Animaniacs featured Rob Paulsen as Yakko, Pinky, and Dr. Otto von Scratchansniff, Tress MacNeille as Dot, Jess Harnell as Wakko, show writer Sherri Stoner as Slappy Squirrel, Maurice LaMarche as the Brain, Squit and the belching segments "The Great Wakkorotti" (Harnell said that he himself is commonly mistaken for the role), and veteran voice actor Frank Welker as Ralph the Security Guard, Thaddeus Plotz and Runt. Andrea Romano said that the casters wanted Paulsen to play the role of Yakko: "We had worked with Rob Paulsen before on a couple of other series and we wanted him to play Yakko." Romano said that the casters had "no trouble" choosing the role of Dot, referring to MacNeille as "just hilarious ...And yet [she had] that edge." MacNeille had already been part of Tiny Toons Adventures as Babs Bunny, a role "custom made" for her, and Spielberg encouraged her to audition for the role of Dot in Animaniacs. Before Animaniacs, Harnell had little experience in voice acting other than minor roles for Disney which he "fell into". Harnell revealed that at the audition for the show, he did a John Lennon impression and the audition "went great".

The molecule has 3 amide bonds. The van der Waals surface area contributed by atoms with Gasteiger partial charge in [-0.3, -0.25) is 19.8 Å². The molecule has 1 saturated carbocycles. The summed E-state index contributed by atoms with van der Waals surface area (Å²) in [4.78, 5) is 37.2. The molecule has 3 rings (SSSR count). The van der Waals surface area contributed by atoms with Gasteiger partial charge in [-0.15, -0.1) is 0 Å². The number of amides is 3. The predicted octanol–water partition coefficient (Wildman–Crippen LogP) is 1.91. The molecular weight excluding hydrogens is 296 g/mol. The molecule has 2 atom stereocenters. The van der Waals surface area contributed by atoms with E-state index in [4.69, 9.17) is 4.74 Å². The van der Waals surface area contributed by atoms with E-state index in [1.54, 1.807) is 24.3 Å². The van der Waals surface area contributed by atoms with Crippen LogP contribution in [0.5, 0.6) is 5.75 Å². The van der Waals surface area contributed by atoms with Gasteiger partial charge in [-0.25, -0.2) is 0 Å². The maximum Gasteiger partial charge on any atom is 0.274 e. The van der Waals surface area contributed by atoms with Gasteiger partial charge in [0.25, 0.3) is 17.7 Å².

For Pinky and the Brain, LaMarche had been a long-time aficionado of Orson Welles, including the infamous Frozen Peas outtake, and when he auditioned for various characters in the show, immediately saw the Brain as having a Welles-like character, adapting his voice for the role. Paulsen took inspiration from British comedy such as Monty Python's Flying Circus for Pinky's voice.

Stoner commented that when she gave an impression of what the voice would be to Spielberg, he said she should play Slappy herself. According to Romano, she personally chose Bernadette Peters to play Rita. Other voices were provided by Jim Cummings, Paul Rugg, Vernee Watson-Johnson, Jeff Bennett and Gail Matthius. Tom Ruegger's three sons also played roles in the series. Nathan Ruegger voiced Skippy Squirrel, the nephew of Slappy, throughout the duration of the series; Luke Ruegger voiced The Flame in historical segments on Animaniacs; and Cody Ruegger voiced Birdie from Wild Blue Yonder.